Lydia’s journey: A little Kiwi girl’s mission to put two feet on the ground

An Auckland family that uprooted their life in New Zealand in a bid to get life-changing surgery for their little girl in the US are celebrating an important milestone.

Four-year-old Lydia Golding was born with proximal femoral focal deficiency (PFFD), which affects the pelvis and hip bone, and results in a shortened leg.

But since undergoing surgery and beginning the leg lengthening process in the US, Lydia’s leg has gained 8cm in length, something mother Lauren Golding called “a miracle”.

“It’s amazing … It’s an absolute miracle.”

This milestone has been years in the making – and the journey to get there has been hard, Lauren said.

Lauren and her two daughters relocated to Florida in November last year so Lydia could get reconstructive hip surgery that wasn’t available in New Zealand.

A lengthening device was attached to Lydia’s leg during the hip surgery, which extends the bone .75mm every day.

The bone has been cut and the external apparatus is used to pull the bone apart and extend it gradually.

While Lauren, Lydia and baby sister Rose now live in Florida where Lydia’s surgeon is, Lauren’s husband Hamish is on the other side of the world back in New Zealand.

He was able to spend eight weeks with the family in Florida initially, but had to return home for work.

“I have very up and down days,” Lauren said.

“Most of the time I’m pretty good. It was our wedding anniversary today so I’ve been in tears most of the day.”

The couple of 12 years couldn’t celebrate over the phone due to the time difference.

The family won’t be reunited again until October this year, when Lauren hopes to be able to return to New Zealand with Lydia and baby sister Rose.

“It’s [hard] when the milestones hit. [Lydia’s] birthday is coming up on Wednesday, and it’s like, this sucks. It’s just me, Lydia and Rose and this sucks. It’s hard. It’s really hard.”

Lauren didn’t know anyone in Florida. No friends. No family. She’s since become close with a few people, but other than that, she’s on her own.

But the family are motivated by their ultimate goal – to help Lydia put two feet evenly on the ground.

She will be between 13-16 years old when that happens.

Before then, Lydia will need up to four more lengthening surgeries, hundreds of physio sessions and possibly a growth plate put on her other leg.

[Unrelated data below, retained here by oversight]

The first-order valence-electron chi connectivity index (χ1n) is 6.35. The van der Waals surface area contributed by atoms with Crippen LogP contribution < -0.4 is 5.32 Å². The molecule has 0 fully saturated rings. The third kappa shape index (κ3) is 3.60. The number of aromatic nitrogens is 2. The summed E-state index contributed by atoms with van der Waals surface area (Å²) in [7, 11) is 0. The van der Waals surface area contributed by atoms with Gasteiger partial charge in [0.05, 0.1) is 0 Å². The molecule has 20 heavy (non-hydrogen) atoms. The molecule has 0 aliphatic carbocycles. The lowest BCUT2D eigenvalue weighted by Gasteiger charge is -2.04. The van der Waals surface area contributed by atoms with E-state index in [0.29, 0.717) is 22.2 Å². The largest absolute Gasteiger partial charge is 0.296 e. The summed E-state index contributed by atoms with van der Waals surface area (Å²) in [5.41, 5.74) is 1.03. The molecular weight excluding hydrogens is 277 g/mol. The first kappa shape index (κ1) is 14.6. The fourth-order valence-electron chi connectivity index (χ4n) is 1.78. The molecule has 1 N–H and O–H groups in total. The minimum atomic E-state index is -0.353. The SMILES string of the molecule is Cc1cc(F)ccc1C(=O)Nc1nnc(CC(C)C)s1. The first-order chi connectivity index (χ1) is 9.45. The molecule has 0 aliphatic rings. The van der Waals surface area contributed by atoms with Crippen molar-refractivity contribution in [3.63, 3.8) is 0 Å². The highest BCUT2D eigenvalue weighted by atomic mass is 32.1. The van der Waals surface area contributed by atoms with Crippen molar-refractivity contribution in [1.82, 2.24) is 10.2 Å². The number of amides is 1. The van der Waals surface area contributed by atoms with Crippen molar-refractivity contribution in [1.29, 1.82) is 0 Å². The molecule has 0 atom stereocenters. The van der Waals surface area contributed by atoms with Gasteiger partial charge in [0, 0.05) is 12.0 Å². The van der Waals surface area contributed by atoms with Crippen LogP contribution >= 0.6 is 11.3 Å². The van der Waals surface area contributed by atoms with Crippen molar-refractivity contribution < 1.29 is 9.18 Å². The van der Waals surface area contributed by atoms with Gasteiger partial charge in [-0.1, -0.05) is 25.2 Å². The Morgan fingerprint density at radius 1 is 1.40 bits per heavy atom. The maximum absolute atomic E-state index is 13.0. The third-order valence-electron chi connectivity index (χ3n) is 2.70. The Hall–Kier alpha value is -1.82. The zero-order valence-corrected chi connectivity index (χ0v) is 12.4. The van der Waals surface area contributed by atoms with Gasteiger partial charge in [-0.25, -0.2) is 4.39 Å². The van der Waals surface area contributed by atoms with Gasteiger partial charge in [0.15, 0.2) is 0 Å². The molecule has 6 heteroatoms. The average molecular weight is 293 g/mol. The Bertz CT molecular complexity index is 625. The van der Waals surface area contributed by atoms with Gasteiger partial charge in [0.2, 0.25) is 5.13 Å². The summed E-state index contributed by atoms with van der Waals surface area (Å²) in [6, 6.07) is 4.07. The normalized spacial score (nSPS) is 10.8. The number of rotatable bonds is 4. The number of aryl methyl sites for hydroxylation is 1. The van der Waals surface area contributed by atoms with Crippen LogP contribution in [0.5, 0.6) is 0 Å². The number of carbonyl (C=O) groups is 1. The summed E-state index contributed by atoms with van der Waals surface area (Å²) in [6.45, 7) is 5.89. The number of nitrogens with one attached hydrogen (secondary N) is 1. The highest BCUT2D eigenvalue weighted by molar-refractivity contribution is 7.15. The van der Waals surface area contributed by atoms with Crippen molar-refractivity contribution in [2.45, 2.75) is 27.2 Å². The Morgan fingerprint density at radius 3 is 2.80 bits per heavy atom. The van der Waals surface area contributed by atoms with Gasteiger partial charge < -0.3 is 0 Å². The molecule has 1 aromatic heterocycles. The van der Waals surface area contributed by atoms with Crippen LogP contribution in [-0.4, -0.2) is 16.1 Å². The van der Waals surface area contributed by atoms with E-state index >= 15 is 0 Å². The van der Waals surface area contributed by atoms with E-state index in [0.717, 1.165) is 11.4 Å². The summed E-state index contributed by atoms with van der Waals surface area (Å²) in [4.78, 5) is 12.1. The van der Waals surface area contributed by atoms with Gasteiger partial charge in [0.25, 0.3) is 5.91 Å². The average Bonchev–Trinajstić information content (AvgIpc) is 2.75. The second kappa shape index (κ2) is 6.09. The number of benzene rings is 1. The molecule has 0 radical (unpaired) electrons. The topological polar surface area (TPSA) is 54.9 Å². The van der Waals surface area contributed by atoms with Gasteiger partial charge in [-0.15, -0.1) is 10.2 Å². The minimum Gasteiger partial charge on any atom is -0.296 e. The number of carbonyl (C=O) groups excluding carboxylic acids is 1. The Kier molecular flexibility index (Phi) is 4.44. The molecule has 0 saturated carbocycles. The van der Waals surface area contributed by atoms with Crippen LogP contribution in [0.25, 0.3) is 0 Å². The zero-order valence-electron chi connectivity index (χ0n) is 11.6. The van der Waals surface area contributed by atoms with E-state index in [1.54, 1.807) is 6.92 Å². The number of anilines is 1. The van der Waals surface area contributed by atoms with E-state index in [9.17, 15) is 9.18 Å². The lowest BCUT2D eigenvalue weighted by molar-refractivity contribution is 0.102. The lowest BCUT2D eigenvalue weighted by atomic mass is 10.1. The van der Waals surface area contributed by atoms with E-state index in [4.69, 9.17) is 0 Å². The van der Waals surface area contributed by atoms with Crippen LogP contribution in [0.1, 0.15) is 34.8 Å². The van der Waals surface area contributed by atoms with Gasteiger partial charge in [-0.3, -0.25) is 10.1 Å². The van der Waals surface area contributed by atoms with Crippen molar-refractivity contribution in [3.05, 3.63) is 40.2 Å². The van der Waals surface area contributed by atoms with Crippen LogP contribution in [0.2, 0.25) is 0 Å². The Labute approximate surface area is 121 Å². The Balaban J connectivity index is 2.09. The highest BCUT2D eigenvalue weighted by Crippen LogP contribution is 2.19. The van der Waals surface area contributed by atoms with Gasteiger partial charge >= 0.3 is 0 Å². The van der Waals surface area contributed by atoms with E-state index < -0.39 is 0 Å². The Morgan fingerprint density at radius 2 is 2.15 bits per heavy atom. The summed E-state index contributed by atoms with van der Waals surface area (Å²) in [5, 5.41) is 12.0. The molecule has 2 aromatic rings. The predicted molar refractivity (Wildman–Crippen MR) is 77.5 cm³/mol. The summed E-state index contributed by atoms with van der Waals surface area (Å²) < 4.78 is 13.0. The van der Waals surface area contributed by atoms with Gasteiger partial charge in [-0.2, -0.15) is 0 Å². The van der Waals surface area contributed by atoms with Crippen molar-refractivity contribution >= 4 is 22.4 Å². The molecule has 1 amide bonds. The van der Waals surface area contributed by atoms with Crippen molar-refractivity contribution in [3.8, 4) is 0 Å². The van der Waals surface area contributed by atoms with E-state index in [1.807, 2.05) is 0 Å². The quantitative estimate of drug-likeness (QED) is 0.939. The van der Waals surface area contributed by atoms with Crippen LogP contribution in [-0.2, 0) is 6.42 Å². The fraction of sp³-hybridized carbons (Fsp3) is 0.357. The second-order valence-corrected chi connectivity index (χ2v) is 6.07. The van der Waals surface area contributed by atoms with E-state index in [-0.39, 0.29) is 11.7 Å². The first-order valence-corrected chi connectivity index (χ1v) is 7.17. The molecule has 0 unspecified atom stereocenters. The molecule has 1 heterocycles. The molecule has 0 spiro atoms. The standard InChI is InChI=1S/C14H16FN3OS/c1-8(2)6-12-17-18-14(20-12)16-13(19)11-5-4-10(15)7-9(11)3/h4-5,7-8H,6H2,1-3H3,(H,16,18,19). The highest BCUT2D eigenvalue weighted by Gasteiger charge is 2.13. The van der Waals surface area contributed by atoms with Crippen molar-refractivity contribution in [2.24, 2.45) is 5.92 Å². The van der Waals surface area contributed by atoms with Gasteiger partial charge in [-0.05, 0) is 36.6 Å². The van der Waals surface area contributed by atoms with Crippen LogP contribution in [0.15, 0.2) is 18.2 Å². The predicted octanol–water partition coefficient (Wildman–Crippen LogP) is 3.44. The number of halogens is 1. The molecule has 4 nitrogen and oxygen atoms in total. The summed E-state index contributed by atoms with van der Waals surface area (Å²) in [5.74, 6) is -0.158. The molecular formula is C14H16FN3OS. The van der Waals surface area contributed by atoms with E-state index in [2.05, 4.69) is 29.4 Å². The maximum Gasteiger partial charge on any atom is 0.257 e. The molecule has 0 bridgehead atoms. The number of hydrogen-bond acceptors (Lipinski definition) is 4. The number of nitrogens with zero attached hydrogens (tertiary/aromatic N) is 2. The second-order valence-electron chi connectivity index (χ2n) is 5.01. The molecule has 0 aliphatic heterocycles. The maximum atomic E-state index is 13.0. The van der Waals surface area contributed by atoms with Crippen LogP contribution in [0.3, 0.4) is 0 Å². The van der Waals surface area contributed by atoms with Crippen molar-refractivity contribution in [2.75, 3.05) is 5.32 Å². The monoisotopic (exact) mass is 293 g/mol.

“She’s just amazing, she never complains,” Lauren said about Lydia.

“Yes, she whinges and whines when we do her physio which is to be expected, I’m sure it bloody hurts. She never complains in between. All day everyday it is ‘I love you Mum, I love you Mum, you made my leg longer. Thanks Mum.'”

Lydia has physio sessions three times a day, seven days a week. Two of them are done at a Florida clinic while Lauren does the rest.

“She lights up any room she walks into. Everyone here just loves her. She just melts our hearts. “

Lydia and baby sister Rose are inseparable, Lauren said.

“Every morning without fail they hug each other. I’ll go and have a shower and come back and they are cuddled up on the couch watching a movie.”

Lauren, Lydia and Rose will stay in Florida until the external fixator can be removed from Lydia’s leg – a day Lauren can not wait for.

All she wants to do is be able to hold her baby girl.

“I can’t hold my child properly. She has this massive metal thing on her leg. She can’t sit properly. I can’t carry her properly. I can’t cuddle her properly.

“Of course I can give her ‘cuddles’ but I can’t hop into bed and spoon her and cuddle her. There’s none of that. It’s just awkward. I cannot wait for it come off and hold my baby without this big thing on her.”

The Auckland family need hundreds of thousands of dollars to pay for Lydia’s surgeries and treatments.

More than $50,000 has been donated to the family’s Givealittle page so far, but they are far from the $500,000 they need to cover costs.


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